On Tuesday 1st July the Centre for the Philosophy of History at St Mary’s University hosted a symposium on Aesthetics, Postmodernism and the ‘Before Now’ in conjunction with colleagues from the Philosophies of History network based at Leeds University. The event was well attended by students and academics from different disciplines, and the seven speakers presented papers on an interesting range of topics. Alun Munslow (Prof. Research Fellow at St Mary’s University) started the day off with a paper on Irreality and the Aesthetics of Historying in which he applied Goodman’s five ways of ‘worldmaking’ to the subject of irreality and the fictive in the context of historical narratives.
Following Alun was Jouni-Matti Kuukkannen from the University of Oulu, Finland. His paper focused on the objectivity-subjectivity dichotomy. He provided a brief overview of the history of objectivity and main literature in the field before arguing that he preferred to think of objectivity and subjectivity in terms of a sliding scale or axis between the two positions. Narratives occupy different places on the scale and for Jouni-Matti, more creative texts (including innovative histories) are found towards the subjective end of the scale. Following the two panels there was a lively discussion. Lance Pettitt suggested that it might be helpful to think of a third concept, that of collectivity or the authorized perspective in addition to that of subjectivity and objectivity. Keith responded to the idea that objectivity might be equated with neutrality by asking why anyone would ever write a history that was not in their interests, that did not reflect their perspective? Mike Phelan commented that he was persuaded by the arguments of Keith Jenkins and Alun Munslow and then asked, this being the case, why he should continue with his PhD and how he could incorporate their critiques of the traditional epistemologies employed by historians, into his thesis?
The next speaker was Paul Antick (Photographer, Artist and Senior Lecturer at the University of Roehampton). After providing some background information on the British massacre of 24 Chinese-Malay rubber plantation workers near Batang Kali in 1848 he read a section of a draft from his new project on the massacre. His very innovative documentary-fiction or ‘historying’ project centres on the activities of a fictional amateur anthropologist named Willing and a photographer called Smith who go to Malaysia to visit Batang Kali, and record narratives of the event. His work addressed questions of the authority of eyewitnesses, the status of story tellers, the way narratives are structured and how we deal with plural stories. It also challenged the conventions and expectations surrounding academic history papers and provided an example of an alternative type of theoretically aware, self-reflexive history. The final paper before lunch was by Helena Hammond (Senior Lecturer in Dance at the University of Roehampton). Her paper began with an extract from Alexander Sokurov’s film Russian Ark and then explored how the power of the film as a politicized vehicle for the performance of history rests on the aesthetics of its ‘total art work’ vectors fusing visual art, music, dance and dialogue.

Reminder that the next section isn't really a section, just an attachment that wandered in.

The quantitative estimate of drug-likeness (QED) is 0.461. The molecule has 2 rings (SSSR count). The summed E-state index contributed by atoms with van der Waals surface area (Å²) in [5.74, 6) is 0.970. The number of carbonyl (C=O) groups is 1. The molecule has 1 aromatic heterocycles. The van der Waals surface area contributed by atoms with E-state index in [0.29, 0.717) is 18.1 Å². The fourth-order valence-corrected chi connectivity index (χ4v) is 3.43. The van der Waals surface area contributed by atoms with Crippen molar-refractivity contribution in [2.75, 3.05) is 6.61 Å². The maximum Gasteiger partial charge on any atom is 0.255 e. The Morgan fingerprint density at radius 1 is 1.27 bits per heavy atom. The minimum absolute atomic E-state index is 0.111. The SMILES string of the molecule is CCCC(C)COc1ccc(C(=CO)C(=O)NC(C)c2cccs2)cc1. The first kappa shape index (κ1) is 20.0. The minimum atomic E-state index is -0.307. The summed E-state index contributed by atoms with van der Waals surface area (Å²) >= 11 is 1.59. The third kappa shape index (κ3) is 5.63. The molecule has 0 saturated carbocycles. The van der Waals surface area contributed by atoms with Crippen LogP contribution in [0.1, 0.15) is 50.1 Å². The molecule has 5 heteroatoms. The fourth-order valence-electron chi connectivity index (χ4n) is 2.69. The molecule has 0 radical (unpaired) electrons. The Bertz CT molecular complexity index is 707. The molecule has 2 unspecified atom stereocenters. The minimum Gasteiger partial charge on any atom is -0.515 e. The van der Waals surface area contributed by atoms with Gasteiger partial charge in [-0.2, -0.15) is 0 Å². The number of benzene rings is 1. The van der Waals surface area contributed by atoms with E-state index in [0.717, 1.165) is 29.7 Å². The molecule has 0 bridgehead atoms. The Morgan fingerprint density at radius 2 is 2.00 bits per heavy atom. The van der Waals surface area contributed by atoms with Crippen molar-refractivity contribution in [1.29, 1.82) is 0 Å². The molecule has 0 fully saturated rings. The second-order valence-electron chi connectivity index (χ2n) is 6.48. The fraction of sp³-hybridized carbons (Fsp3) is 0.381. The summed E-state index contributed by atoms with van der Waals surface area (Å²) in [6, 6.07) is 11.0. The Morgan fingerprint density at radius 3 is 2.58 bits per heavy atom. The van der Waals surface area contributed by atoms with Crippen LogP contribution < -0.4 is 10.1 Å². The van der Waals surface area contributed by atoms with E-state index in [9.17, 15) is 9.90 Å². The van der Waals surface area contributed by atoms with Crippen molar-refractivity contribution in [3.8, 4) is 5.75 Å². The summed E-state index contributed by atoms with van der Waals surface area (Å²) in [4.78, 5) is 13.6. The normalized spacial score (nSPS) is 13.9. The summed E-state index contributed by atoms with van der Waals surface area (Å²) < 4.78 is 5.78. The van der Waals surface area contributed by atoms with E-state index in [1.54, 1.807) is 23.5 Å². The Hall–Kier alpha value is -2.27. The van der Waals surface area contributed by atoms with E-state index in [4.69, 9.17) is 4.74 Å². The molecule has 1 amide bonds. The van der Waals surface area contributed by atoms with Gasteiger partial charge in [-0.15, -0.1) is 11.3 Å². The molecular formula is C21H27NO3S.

Javier López Alós (Lecturer at the University of Leeds) began the afternoon session with a paper on Goya’s ‘Disaster of War’ series of paintings that illustrates aspects of the Peninsular War (1808-1814). He argued that in some ways these paintings act as a forerunner of photojournalism, and that their power derives not from their documentary character, but from the moral message they convey. Adi Efal (Researcher at the University of Cologne) then gave a paper exploring how the concept of ‘habitude’ could be employed with regard to the past. The questions after this session centered on whether historians should take risks with their narrations of the past or whether prudence and a conservative attitude is more useful. Alun Munslow asked why anyone would want to write a history without taking a risk and also asked whether we should worry about getting things wrong. Keith raised the problem of other minds in the context of historical knowledge and suggested that this is why historians’ representations always fail.
Kalle Pihlainen (Academy of Finland Research Fellow at Åbo Akademi University and Adjunct Professor of Historical Theory at the University of Turku) ended the day with a paper that brought Hayden White’s narrative constructivist ideas into dialogue with Kenneth Goldsmith’s notion of uncreative writing. Specifically he thought that uncreative writing could help historians break free from the logic of re-creation/recreation – historical narratives as a means representing people or events; and historical representations as a form of entertainment, just another part of consumer culture. For example, if historians simply listed items and presented materials without consciously seeking a narrative or meaning then the responsibility for creating meaning would be placed on the readers who would therefore become aware that there are always significant stories that require acknowledgement outside of their own subjective readings.
The day was very enjoyable and provided a good opportunity for affiliates of the centre to meet with some of the organizer of the Philosophies of History network. There was lots of animated discussion and cake. For the record the cakes were: coffee and walnut, a chocolate-digestive refrigerator cake; and ginger and sultana oat cookies. We hope to organize future events in collaboration with our colleagues from Philosophies of History in the near future.